Toward the end of 2015, I was already amped up and ready for the long list of promising 2016 games. There’s no doubt that 2015 was one of the greatest in recent years for gaming, but I began to fall out of touch with many of the massive open-world games. This year has me so excited because it looks to be a good year for short, single player-focused games, which is something I have begun to value more and more. Last year’s E3 had such an incredible line-up of game announcements, with more than a few becoming must-plays for me personally. One of those games was Campo Santo’s Firewatch.
I first noticed this game during the E3 2015 Sony press conference. The trailer simply blew me away. Everything about it, from the art style to the narrative intrigued me. This is a game I want to spend an entire day playing from start to finish. The experience just seems that good. First-person exploration games are so interesting and I’m looking forward to seeing how they will evolve. They are a wonderful balance of narrative story, gameplay, and exploration, often with a beautiful art direction. They certainly help to reinforce the argument for videogames as an art form. I loved the unique game experiences brought on by Everybody’s Gone To The Rapture and Gone Home. I anticipate Firewatch to be even better. It will have the satisfying exploration aspect of the previously mentioned games with one added important factor: immediate crisis.
Some key information has been revealed about the game, but developers Campo Santo are largely letting the game speak for itself upon its release. Firewatch puts you in the shoes of Henry, a man who takes a summer job as a fire lookout in the wilderness of Wyoming. The E3 trailer shows Henry walking around the wilderness on a normal day exchanging conversation with his supervisor Delilah via a walkie talkie. She informs him that two young women have gone missing, and they were last seen by none other than Henry. A greater mystery begins when he finds the phone lines cut and is informed that someone is in his watchtower. On top of all this, the walkie talkie is now Henry’s only method of communication.
Due to the fact that I want the game to be a completely new experience for me, I have largely stayed clear of any early gameplay reveals or spoiler-filled content. I want to go in completely blind, so I haven’t seen much more than screenshots and the initial E3 trailer. The impression that I gather from watching this trailer is that there is a greater sense of urgency in Firewatch than in other first-person exploration games (FPEG). In my previous experiences in this relatively new subgenre, it has always been a slow and ‘relaxing’ experience focused on uncovering a mystery by investigating the environment. Firewatch will have plenty of environmental exploration, but also looks to be an exhilarating, edge-of-your-seat mystery.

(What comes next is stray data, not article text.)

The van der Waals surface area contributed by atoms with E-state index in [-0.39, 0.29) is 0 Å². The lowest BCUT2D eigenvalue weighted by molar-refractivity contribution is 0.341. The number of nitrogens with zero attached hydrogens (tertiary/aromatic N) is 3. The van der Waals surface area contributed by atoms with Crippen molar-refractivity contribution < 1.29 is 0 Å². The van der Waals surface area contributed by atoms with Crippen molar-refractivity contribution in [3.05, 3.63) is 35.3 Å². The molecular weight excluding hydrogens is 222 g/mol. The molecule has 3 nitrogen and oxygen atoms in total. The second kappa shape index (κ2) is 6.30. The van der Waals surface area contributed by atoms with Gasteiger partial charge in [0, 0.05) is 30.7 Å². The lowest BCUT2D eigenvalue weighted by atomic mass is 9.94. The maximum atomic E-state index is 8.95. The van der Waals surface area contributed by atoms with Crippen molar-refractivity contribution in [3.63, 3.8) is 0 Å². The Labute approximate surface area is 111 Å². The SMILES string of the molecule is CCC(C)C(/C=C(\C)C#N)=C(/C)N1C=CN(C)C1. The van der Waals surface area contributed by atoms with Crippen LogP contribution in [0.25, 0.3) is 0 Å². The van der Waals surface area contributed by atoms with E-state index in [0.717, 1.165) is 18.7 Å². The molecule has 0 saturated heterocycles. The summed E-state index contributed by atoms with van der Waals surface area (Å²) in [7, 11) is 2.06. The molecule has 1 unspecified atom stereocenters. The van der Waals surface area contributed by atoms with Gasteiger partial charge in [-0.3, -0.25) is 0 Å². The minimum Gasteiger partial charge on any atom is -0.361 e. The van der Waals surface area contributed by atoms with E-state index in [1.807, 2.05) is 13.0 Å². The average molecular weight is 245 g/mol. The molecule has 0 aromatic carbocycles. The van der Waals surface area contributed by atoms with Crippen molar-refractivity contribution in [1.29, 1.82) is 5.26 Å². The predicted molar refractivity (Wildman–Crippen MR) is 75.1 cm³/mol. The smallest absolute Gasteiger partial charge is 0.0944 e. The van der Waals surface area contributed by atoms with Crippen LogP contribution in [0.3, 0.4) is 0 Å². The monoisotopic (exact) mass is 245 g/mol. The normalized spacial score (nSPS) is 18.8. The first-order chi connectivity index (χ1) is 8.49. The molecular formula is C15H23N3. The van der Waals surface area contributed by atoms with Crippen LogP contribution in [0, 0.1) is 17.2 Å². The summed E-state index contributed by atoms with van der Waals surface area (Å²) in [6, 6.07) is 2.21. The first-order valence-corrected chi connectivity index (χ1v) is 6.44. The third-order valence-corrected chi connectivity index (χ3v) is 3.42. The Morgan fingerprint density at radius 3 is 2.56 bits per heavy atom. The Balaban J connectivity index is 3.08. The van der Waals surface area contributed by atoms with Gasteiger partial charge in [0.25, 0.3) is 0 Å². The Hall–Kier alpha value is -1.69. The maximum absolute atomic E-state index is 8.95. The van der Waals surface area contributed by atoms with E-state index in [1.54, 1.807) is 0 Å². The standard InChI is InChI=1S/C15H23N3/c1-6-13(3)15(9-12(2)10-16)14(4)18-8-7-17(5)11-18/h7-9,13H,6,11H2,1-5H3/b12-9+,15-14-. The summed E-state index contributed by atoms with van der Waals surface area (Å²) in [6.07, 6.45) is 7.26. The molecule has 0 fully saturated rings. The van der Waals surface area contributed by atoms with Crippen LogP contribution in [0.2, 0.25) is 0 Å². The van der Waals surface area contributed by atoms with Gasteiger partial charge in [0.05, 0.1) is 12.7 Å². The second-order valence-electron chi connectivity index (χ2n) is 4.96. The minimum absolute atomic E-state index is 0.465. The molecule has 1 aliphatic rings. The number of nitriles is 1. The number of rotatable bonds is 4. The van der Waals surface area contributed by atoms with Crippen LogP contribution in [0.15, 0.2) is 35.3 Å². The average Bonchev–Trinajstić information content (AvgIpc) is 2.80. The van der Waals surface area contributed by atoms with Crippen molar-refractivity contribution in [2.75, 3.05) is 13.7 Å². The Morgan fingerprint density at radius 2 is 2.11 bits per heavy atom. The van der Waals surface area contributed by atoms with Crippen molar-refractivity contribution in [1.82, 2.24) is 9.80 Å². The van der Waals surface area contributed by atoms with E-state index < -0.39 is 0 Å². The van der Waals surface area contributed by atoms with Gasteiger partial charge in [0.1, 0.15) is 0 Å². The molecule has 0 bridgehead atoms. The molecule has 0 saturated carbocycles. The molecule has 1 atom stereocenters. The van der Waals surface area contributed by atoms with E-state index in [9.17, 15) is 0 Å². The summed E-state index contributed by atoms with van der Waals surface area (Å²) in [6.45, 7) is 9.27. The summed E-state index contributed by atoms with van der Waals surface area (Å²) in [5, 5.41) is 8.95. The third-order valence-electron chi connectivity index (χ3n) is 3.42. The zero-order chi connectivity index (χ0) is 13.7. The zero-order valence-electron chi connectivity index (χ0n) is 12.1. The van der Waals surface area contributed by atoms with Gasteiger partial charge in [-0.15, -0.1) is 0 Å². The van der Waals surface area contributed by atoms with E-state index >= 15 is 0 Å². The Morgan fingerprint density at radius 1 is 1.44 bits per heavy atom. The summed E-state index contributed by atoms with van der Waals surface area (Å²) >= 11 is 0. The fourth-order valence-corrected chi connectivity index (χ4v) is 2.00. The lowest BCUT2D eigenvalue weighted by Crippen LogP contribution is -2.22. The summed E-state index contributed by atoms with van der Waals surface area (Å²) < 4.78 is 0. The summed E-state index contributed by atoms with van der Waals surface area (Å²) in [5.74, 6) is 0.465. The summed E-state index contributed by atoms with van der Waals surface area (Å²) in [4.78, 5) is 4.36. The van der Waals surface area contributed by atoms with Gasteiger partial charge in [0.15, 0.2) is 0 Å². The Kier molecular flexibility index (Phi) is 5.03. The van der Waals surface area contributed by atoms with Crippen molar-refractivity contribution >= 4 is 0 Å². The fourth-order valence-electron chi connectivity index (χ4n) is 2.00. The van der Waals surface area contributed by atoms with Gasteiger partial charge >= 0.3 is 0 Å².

Not only will the player be feeling a sense of isolation as you play as a single man in a vast wilderness, but Delilah is the only connection you have to the outside world. She will serve as your lifeline, so the conversations that you have with her will be extremely important. These conversations will play an immense role in the storytelling aspect of the game. The game will feature dialogue trees (a la Telltale Games) in which you can respond to Delilah from a variety of options or choose not to respond at all. How you respond will affect the only meaningful relationship that Henry has.
While I am intrigued and excited by the gameplay and storytelling in this upcoming game, I am also equally enthralled by the art style. This game is absolutely gorgeous! One thing that drove me through Everybody’s Gone To The Rapture was its beautiful landscapes and detailed building interiors. I hope to get the same satisfaction from Firewatch, especially since the wilderness environment resonates more with me personally. The colors in the environment brilliantly depict a world rich with detail, personality and life. Interestingly enough the art style for Firewatch initially came from a painting. To me, this is utterly fascinating. What a wonderful way to begin a project. Developing an entire narrative game using only the feelings and ideas that a painting provokes is so interesting. With the inspiration of a single piece of artwork, the team at Campo Santo could take the game in any direction that they choose. The end result seems experimental, beautiful, and intriguing all at the same time.
I simply cannot wait to play this game. Luckily I only have to wait one more month! Firewatch will be released on February 9th for the Playstation 4 and PC.
Be on the lookout for the next entry in this series of my most anticipated games of 2016!